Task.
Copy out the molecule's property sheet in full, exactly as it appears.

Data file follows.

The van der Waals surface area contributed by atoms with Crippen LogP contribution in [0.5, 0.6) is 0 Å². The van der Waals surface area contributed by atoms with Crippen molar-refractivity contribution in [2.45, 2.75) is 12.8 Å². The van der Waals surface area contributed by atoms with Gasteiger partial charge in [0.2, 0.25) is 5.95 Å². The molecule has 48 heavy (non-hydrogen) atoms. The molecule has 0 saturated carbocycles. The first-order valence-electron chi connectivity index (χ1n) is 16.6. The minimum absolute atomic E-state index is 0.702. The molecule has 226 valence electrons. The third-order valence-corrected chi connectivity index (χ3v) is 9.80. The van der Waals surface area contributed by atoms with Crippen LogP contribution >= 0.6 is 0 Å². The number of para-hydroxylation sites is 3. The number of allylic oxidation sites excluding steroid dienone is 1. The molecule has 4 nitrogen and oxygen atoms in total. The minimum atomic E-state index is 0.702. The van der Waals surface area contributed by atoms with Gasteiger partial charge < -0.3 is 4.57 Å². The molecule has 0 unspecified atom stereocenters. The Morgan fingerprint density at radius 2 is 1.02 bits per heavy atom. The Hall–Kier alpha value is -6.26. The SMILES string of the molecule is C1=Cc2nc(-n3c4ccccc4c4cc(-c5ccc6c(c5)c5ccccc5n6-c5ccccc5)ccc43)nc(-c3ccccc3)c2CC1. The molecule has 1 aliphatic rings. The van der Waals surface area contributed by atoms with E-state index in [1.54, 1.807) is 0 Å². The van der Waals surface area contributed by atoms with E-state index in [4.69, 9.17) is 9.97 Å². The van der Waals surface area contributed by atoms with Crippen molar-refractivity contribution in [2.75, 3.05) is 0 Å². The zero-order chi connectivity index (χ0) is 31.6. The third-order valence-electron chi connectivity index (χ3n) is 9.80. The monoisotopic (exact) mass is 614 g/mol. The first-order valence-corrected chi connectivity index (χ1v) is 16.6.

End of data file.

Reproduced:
The van der Waals surface area contributed by atoms with Crippen LogP contribution in [0.5, 0.6) is 0 Å². The van der Waals surface area contributed by atoms with Crippen molar-refractivity contribution in [2.45, 2.75) is 12.8 Å². The van der Waals surface area contributed by atoms with Gasteiger partial charge in [0.2, 0.25) is 5.95 Å². The molecule has 48 heavy (non-hydrogen) atoms. The molecule has 0 saturated carbocycles. The first-order valence-electron chi connectivity index (χ1n) is 16.6. The minimum absolute atomic E-state index is 0.702. The molecule has 226 valence electrons. The third-order valence-corrected chi connectivity index (χ3v) is 9.80. The van der Waals surface area contributed by atoms with Crippen LogP contribution >= 0.6 is 0 Å². The number of para-hydroxylation sites is 3. The number of allylic oxidation sites excluding steroid dienone is 1. The molecule has 4 nitrogen and oxygen atoms in total. The minimum atomic E-state index is 0.702. The van der Waals surface area contributed by atoms with Gasteiger partial charge < -0.3 is 4.57 Å². The molecule has 0 unspecified atom stereocenters. The Morgan fingerprint density at radius 2 is 1.02 bits per heavy atom. The Hall–Kier alpha value is -6.26. The SMILES string of the molecule is C1=Cc2nc(-n3c4ccccc4c4cc(-c5ccc6c(c5)c5ccccc5n6-c5ccccc5)ccc43)nc(-c3ccccc3)c2CC1. The molecule has 1 aliphatic rings. The van der Waals surface area contributed by atoms with E-state index in [1.54, 1.807) is 0 Å². The van der Waals surface area contributed by atoms with E-state index in [4.69, 9.17) is 9.97 Å². The van der Waals surface area contributed by atoms with Crippen molar-refractivity contribution in [2.75, 3.05) is 0 Å². The zero-order chi connectivity index (χ0) is 31.6. The third-order valence-electron chi connectivity index (χ3n) is 9.80. The monoisotopic (exact) mass is 614 g/mol. The first-order valence-corrected chi connectivity index (χ1v) is 16.6.